With wondering, smiling faces they came—a pleasing array of city boarders—ease and comfort written upon every face.
His audience assembled, the distressed gentleman proceeded to pour forth his grievances. He asked what he should do in such a dilemma. His help had been engaged from the swarms of colored persons who infest the stations and public resorts along the coast. They had given trouble ever since the hotel was opened. They complained and annoyed him first about one thing, then about another, till he was well on to the verge of lunacy.
“Now, ladies and gentlemen,” he pathetically continued, “if I try to soothe and satisfy, and raise wages and make promises, what guarantee have I that the same thing will not occur to-morrow, and next day, and next week? I engaged them fairly and squarely, and have held strictly to my contract. They are so spoiled and unmanageable that there is no satisfaction in their service. Even now, while I am talking they are no doubt still in an uproar. Why, it is a wholesale mutiny. Something must be done at once. I have come to you for advice. If, as I say, they could be persuaded to remain, I cannot promise you any comfort. If I discharge the whole crew, it will be a day, perhaps two days, before I can supply their places; for I shall have to go to New York for white help. Can you solve the problem?”
For a moment there was silence. Then Miss May Delano, a handsome, wealthy city girl, said, with a challenging glance all around: “I’ll wait upon the table for my part, if somebody will get me something to serve!”
This was received with an outburst, and instantly all was chatter and confusion as they caught up the spirit of the thing.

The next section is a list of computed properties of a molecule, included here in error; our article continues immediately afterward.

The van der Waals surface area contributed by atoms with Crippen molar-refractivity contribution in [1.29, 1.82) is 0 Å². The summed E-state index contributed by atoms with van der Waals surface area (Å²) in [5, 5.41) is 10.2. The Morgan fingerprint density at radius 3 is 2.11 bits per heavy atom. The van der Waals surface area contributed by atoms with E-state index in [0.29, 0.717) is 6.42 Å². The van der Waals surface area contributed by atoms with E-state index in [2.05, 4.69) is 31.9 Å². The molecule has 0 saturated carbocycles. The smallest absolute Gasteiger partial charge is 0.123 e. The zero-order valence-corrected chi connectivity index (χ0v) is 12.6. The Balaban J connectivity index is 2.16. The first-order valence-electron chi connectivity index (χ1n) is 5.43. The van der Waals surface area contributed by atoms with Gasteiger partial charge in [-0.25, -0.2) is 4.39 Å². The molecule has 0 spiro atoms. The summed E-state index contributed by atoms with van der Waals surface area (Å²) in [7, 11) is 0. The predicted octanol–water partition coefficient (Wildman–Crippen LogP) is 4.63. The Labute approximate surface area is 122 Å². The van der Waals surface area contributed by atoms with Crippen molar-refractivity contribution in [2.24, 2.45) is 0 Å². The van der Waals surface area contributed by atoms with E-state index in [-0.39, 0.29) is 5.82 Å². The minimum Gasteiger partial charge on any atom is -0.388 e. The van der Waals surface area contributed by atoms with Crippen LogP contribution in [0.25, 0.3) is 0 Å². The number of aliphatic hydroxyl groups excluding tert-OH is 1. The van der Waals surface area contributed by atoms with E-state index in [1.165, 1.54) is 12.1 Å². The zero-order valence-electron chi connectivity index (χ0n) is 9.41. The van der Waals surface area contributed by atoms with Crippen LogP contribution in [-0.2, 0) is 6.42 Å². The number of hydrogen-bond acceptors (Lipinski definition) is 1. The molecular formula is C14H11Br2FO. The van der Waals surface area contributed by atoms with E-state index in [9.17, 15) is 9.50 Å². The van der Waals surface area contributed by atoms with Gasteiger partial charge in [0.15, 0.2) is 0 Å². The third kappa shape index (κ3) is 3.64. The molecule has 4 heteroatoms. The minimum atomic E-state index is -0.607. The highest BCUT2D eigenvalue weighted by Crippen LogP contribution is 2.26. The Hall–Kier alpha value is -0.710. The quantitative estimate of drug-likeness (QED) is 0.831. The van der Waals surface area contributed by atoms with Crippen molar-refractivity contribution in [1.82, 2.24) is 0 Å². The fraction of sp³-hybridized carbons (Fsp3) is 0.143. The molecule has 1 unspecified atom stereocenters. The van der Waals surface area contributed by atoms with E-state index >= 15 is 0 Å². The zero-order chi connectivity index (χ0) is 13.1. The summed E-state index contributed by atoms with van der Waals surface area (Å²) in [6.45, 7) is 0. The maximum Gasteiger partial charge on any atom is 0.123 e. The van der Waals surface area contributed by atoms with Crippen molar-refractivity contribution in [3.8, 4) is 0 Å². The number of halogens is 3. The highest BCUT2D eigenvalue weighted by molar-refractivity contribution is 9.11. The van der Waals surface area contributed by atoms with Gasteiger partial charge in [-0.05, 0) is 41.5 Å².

“I’ll fill the orders as fast as you can take them,” boasted a Wall St. exquisite, who would have unbent his dignity to any degree to please the bewitching heiress.
“I’ll help anywhere—wherever I’m needed,” exclaimed another city belle.
“And I!” came in chorus. “We’ll be chambermaids,” said a party who had just donned bathing suits of blue flannel.
“All right! Get to work!” commanded the crowd. “You have on just the dress for the business.”
“Well, Mrs. Ingalls,” smilingly encouraged a plump matron, “I suppose we might do as good cooking here as we have done at home in times of emergency. Shall we try?”
“I’m agreeable,” laughed the lady. “That is, if we can manage the range.”
“Oh, leave that to me,” said her husband. “I guess I’ve handled ranges before.” Which caused more merriment, since that gentleman’s business was in the hardware line.
Fresh came another bevy of rosy faces, whose owners declared that they had been to a cooking school and knew all about it.
“Nothing like practical demonstration,” bantered the young men.
“Hurrah!” cried one Hamilton, the pet of the house. “Give me the girl who can don a white apron, roll up her sleeves, and plunge her pretty arms into the flour barrel! That’s what I’m looking for!” and he cleverly balanced a chair on his chin, amid a clamor of repartee and good-natured defiance.